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Swiss action sparks talk of currency war

Section: Daily Dispatches

By Peter Garnham
Financial Times, London
Thursday, March 12, 2009

The Swiss National Bank moved to weaken the Swiss franc on Thursday, the first time a big central bank has intervened in the foreign exchange markets since Japan sought to weaken the yen in 2004.

The bank's move, which sparked fears that other countries could follow suit, comes as the value of the Swiss franc has soared as investors seek a haven from the recent market turmoil. In October, after the collapse of Lehman Brothers, it rose to a record high of about SFr1.43 against the euro, a level it has come close to again in recent weeks.

But it fell to its lowest level this year on Thursday after the SNB said the currency's strength represented an "inappropriate tightening of monetary conditions" as it battled against a slowdown in the Swiss economy.

"In view of this development, the SNB has decided to purchase foreign currency on the foreign exchange market to prevent any further appreciation of the Swiss franc against the euro," the central bank said.

The Swiss franc dropped 2.6 per cent to SFr1.5192 against the euro and dropped 3.2 per cent to $1.1894 against the dollar.

Analysts said the move was likely to increase talk that countries were set to engage in a bout of competitive devaluation.

"Let the currency wars begin," said Chris Turner at ING Financial Markets.

Countries around the world faced with the constraint of zero interest rate levels might feel it was acceptable to intervene to weaken their currencies in order to ease monetary conditions, he said, adding that other export-dependent economies such as Japan would "probably be at the head of the queue."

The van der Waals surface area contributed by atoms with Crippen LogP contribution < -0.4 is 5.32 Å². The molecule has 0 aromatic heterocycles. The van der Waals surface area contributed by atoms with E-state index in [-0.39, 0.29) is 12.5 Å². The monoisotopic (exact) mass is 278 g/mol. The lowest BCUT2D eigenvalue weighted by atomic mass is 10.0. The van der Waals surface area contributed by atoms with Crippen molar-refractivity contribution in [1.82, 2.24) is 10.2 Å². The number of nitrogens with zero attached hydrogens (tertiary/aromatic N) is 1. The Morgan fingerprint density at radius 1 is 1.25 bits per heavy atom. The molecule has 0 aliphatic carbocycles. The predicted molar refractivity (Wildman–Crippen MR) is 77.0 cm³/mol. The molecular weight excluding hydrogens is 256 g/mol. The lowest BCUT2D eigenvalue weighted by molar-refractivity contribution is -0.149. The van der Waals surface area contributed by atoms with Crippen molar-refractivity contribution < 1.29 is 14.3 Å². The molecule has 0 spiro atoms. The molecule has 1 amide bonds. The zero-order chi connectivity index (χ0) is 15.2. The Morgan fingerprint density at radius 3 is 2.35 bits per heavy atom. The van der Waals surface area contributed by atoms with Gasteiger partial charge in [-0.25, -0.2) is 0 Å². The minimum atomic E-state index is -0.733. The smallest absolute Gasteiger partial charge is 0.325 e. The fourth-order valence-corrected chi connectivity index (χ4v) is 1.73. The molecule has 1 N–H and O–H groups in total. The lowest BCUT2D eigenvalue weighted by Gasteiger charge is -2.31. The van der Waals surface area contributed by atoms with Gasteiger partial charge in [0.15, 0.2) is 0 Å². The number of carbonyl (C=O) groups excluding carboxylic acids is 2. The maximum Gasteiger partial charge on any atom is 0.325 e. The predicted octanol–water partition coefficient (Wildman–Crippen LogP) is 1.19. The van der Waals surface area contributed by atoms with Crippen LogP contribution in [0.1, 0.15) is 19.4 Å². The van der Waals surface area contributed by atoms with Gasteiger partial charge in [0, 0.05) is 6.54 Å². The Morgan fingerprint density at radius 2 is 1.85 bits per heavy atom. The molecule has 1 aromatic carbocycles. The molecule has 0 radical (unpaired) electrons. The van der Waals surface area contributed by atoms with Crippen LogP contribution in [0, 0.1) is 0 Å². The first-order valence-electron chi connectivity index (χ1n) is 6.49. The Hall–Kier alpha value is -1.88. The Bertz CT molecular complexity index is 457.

Michael Woolfolk at Bank of New York Mellon agreed.

"Market intervention by a major central bank such as the SNB opens up the door for other central banks, namely the Bank of Japan, to follow suit," he said. "The yen is widely perceived in Japan to be overvalued."

The SNB also cut its interest rates by 25 basis points, taking its three-month Libor target range down to zero to 0.75 per cent, and announced plans to adopt a quantitative easing approach to monetary policy.

Analysts said the move towards quantitative easing was sparked by a drastic revision to the central bank’s forecast for growth, which is now expected to fall between 2.5 and 3 per cent in 2009, much worse than its previous forecast of a drop of between 0.5 and 1 per cent.

The SNB said economic conditions had deteriorated sharply since its last policy meeting in December and that there was a risk of deflation over the next three years.

"Decisive action is thus called for, to forcefully relax monetary conditions," the central bank said.

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